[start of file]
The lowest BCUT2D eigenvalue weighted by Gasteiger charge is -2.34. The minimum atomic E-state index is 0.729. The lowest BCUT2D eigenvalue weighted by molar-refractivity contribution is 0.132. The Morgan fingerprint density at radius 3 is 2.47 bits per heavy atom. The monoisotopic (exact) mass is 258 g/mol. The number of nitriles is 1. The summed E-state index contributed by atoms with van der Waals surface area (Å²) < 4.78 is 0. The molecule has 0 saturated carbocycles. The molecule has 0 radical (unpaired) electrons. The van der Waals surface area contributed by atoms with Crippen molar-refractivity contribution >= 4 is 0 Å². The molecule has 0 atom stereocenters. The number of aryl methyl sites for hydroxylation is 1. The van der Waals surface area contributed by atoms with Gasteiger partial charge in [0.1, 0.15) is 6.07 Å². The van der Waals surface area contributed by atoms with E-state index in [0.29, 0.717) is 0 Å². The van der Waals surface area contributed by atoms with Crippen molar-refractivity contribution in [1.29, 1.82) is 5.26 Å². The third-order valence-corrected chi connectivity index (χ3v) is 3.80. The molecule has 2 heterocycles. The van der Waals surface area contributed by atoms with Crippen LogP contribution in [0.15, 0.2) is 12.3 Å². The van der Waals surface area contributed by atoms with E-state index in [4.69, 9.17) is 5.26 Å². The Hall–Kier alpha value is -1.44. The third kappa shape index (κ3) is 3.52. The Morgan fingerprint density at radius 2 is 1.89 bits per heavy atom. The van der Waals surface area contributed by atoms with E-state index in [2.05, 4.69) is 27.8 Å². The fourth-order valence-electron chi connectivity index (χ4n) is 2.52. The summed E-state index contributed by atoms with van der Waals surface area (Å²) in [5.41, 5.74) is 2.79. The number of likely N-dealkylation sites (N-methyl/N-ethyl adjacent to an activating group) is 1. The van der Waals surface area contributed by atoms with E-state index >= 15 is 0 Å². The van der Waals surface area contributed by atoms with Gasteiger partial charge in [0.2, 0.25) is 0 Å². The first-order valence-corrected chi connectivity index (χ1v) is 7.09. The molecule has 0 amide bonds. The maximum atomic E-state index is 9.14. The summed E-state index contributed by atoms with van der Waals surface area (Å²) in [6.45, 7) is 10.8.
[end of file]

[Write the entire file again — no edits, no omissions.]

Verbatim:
The lowest BCUT2D eigenvalue weighted by Gasteiger charge is -2.34. The minimum atomic E-state index is 0.729. The lowest BCUT2D eigenvalue weighted by molar-refractivity contribution is 0.132. The Morgan fingerprint density at radius 3 is 2.47 bits per heavy atom. The monoisotopic (exact) mass is 258 g/mol. The number of nitriles is 1. The summed E-state index contributed by atoms with van der Waals surface area (Å²) < 4.78 is 0. The molecule has 0 saturated carbocycles. The molecule has 0 radical (unpaired) electrons. The van der Waals surface area contributed by atoms with Crippen molar-refractivity contribution >= 4 is 0 Å². The molecule has 0 atom stereocenters. The number of aryl methyl sites for hydroxylation is 1. The van der Waals surface area contributed by atoms with Gasteiger partial charge in [0.1, 0.15) is 6.07 Å². The van der Waals surface area contributed by atoms with E-state index in [0.29, 0.717) is 0 Å². The van der Waals surface area contributed by atoms with Crippen molar-refractivity contribution in [1.29, 1.82) is 5.26 Å². The third-order valence-corrected chi connectivity index (χ3v) is 3.80. The molecule has 2 heterocycles. The van der Waals surface area contributed by atoms with Crippen LogP contribution in [0.15, 0.2) is 12.3 Å². The van der Waals surface area contributed by atoms with E-state index in [4.69, 9.17) is 5.26 Å². The Hall–Kier alpha value is -1.44. The third kappa shape index (κ3) is 3.52. The Morgan fingerprint density at radius 2 is 1.89 bits per heavy atom. The van der Waals surface area contributed by atoms with E-state index in [2.05, 4.69) is 27.8 Å². The fourth-order valence-electron chi connectivity index (χ4n) is 2.52. The summed E-state index contributed by atoms with van der Waals surface area (Å²) in [5.41, 5.74) is 2.79. The number of likely N-dealkylation sites (N-methyl/N-ethyl adjacent to an activating group) is 1. The van der Waals surface area contributed by atoms with E-state index >= 15 is 0 Å². The van der Waals surface area contributed by atoms with Gasteiger partial charge in [0.2, 0.25) is 0 Å². The first-order valence-corrected chi connectivity index (χ1v) is 7.09. The molecule has 0 amide bonds. The maximum atomic E-state index is 9.14. The summed E-state index contributed by atoms with van der Waals surface area (Å²) in [6.45, 7) is 10.8.